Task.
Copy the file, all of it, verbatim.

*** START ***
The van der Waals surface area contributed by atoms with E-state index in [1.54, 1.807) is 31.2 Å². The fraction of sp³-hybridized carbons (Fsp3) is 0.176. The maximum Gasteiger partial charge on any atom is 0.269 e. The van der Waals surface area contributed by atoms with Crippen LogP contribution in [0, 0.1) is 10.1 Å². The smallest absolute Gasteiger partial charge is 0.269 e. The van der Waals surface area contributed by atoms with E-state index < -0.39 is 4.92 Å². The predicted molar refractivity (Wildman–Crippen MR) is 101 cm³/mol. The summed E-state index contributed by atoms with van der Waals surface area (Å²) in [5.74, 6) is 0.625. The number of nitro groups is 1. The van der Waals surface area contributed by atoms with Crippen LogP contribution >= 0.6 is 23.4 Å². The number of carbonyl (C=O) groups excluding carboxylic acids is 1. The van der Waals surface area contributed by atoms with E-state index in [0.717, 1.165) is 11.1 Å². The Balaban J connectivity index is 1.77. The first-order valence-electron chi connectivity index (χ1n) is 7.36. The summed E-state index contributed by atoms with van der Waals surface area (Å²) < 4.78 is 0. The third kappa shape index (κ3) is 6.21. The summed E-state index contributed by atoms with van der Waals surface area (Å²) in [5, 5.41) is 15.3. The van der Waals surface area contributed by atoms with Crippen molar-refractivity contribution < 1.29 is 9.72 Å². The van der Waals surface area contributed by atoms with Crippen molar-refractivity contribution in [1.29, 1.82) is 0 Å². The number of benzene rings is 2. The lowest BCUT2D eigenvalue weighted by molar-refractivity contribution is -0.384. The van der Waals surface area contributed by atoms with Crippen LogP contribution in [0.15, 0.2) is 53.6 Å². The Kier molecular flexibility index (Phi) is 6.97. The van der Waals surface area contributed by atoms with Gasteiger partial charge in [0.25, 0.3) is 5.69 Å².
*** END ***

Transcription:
The van der Waals surface area contributed by atoms with E-state index in [1.54, 1.807) is 31.2 Å². The fraction of sp³-hybridized carbons (Fsp3) is 0.176. The maximum Gasteiger partial charge on any atom is 0.269 e. The van der Waals surface area contributed by atoms with Crippen LogP contribution in [0, 0.1) is 10.1 Å². The smallest absolute Gasteiger partial charge is 0.269 e. The van der Waals surface area contributed by atoms with E-state index < -0.39 is 4.92 Å². The predicted molar refractivity (Wildman–Crippen MR) is 101 cm³/mol. The summed E-state index contributed by atoms with van der Waals surface area (Å²) in [5.74, 6) is 0.625. The number of nitro groups is 1. The van der Waals surface area contributed by atoms with Crippen LogP contribution >= 0.6 is 23.4 Å². The number of carbonyl (C=O) groups excluding carboxylic acids is 1. The van der Waals surface area contributed by atoms with E-state index in [0.717, 1.165) is 11.1 Å². The Balaban J connectivity index is 1.77. The first-order valence-electron chi connectivity index (χ1n) is 7.36. The summed E-state index contributed by atoms with van der Waals surface area (Å²) < 4.78 is 0. The third kappa shape index (κ3) is 6.21. The summed E-state index contributed by atoms with van der Waals surface area (Å²) in [5, 5.41) is 15.3. The van der Waals surface area contributed by atoms with Crippen molar-refractivity contribution < 1.29 is 9.72 Å². The van der Waals surface area contributed by atoms with Crippen molar-refractivity contribution in [1.29, 1.82) is 0 Å². The number of benzene rings is 2. The lowest BCUT2D eigenvalue weighted by molar-refractivity contribution is -0.384. The van der Waals surface area contributed by atoms with Crippen LogP contribution in [0.15, 0.2) is 53.6 Å². The Kier molecular flexibility index (Phi) is 6.97. The van der Waals surface area contributed by atoms with Gasteiger partial charge in [0.25, 0.3) is 5.69 Å².